Food safety advice
To avoid getting ill from the food you eat at home, or when cooking for family and friends, it is important to follow the food safety advice to stop the spread of germs. Find out more on how to store, prepare and cook food safely.
The Food Standards Agency
The Food Standards Agency (FSA) in Northern Ireland is an independent government food safety watchdog working to protect public health and consumers’ wider interests in food.
It is dedicated to making sure that food is safe, food is what it says it is, and food is healthier and more sustainable and offers you advice on food safety and nutrition.
Preventing the spread of germs
Bacterial cross-contamination is most likely to happen when raw food touches or drips onto ready-to-eat food, utensils or surfaces.
You can avoid it by:
- preparing food hygienically
- storing food effectively
- using shopping bags safely
Find out more at:
Keeping your kitchen clean, including worktops and chopping boards, is essential to keep food safe as bacteria can grow and spread.
For advice on cleaning your kitchen and what foods you should and should not wash, visit:
Food poisoning is caused by eating something that has been contaminated by germs. This can happen if food:
- is not cooked or reheated thoroughly
- is not stored correctly – for example, it has not been frozen or chilled
- is left out for too long
- is handled by someone who is ill or has not washed their hands
- is eaten after its 'use by' date
There are several bacteria and viruses that can cause food poisoning. These include:
If you contract food poisoning from a food business, you can report the restaurant, food shop or food ordered online to the local authority where the business is located.
The local authority's food safety team will investigate the issue and take any action needed.
Cooking food properly
Cooking food properly will help make sure that any harmful bacteria are killed. Eating food that isn't properly cooked could give you food poisoning.
Further information on cooking meat and frozen vegetables is available at:
Find out how to chill, freeze and defrost food safely at:
Barbecues and picnics
When the weather is good, many people enjoy eating outdoors. However, the warmer weather increases the risks of bacteria spreading.
Tips on how to stay food safe when cooking food at a BBQ or having a picnic are available at the links below:
Christmas food hygiene
One gift you don’t want to give to family and friends over the festive season is food poisoning. If you follow the safe preparation and cooking advice, your Christmas meal should be one to remember – for all the right reasons.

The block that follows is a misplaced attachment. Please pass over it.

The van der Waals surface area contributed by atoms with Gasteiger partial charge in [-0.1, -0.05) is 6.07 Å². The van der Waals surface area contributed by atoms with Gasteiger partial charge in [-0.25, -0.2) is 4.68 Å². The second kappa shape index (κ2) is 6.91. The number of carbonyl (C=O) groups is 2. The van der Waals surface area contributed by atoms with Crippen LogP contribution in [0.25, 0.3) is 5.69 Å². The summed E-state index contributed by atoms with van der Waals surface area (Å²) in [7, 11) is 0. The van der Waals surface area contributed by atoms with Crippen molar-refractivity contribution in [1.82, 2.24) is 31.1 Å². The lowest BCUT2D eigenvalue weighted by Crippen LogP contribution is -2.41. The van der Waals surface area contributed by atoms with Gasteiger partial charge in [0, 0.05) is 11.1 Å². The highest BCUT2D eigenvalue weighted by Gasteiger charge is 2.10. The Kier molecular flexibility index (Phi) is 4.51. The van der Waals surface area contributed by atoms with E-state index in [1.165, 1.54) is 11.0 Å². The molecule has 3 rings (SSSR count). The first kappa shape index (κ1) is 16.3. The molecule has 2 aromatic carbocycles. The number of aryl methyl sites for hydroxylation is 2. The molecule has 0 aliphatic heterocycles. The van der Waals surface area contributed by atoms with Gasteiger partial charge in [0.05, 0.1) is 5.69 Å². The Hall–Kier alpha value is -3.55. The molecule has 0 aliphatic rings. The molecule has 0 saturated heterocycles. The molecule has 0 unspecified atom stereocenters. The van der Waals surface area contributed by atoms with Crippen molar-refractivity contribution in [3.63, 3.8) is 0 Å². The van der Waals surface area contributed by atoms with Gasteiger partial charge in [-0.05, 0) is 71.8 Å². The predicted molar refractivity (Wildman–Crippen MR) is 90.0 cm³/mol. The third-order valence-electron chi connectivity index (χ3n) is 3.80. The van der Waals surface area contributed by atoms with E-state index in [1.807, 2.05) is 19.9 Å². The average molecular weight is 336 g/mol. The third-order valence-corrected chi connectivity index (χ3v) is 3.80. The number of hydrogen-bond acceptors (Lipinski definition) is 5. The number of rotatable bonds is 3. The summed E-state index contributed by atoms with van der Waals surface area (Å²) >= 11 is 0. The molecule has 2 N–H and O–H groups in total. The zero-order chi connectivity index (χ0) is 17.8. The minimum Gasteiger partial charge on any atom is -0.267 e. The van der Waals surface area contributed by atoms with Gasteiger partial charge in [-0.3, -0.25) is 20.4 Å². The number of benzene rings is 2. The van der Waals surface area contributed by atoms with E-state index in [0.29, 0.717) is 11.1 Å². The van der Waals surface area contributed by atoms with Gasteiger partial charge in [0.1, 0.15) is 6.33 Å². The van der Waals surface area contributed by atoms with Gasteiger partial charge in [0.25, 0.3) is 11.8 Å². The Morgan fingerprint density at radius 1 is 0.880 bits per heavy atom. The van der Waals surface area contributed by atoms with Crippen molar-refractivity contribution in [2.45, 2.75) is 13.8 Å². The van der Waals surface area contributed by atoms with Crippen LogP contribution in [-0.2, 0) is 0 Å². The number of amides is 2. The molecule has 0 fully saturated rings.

For advice on food shopping, preparing and cooking your turkey and reusing leftovers safely, visit:
Storing food safely
Depending on the type of food, you'll need to store it in the fridge, freezer or in containers you keep in cupboards or on shelves. When storing food, it's important to keep food safe so that's it still safe to eat or cook.
How long you store food for is also important so it is helpful to understand the difference between 'best before' and 'use by' dates on the food you buy.
Acrylamide is a chemical substance formed when starchy foods, such as potatoes and bread, are cooked at high temperatures (above 120°C).
Information on how to reduce acrylamide at home, including advice on cooking and storing potatoes, is available at:
Shopping and food safety
Food hygiene standards are important when buying packaged or unpackaged food in shops and supermarkets or when ordering food online.
Find out how to shop safely and your rights when buying food online at:
The Food Hygiene Rating Scheme rates food hygiene standards in businesses where people eat or buy food. The rating scheme applies to cafes, restaurants, supermarkets, delis and other food shops in Northern Ireland.
By law, food businesses must display their rating sticker.
Find out how to report a food problem in a restaurant, a food shop or with food ordered online at:
Food allergy and intolerance
If you, or someone you are cooking for has a food allergy or intolerance, it is important you have the information you need to make safe choices.
The Food Standards Agency has a food alerts service so that you can make safe food choices.
You can sign up to allergy alerts to receive a free email or text message each time a recall specific to your food allergy is issued. This will include information about what to do if you have bought the product that is being recalled.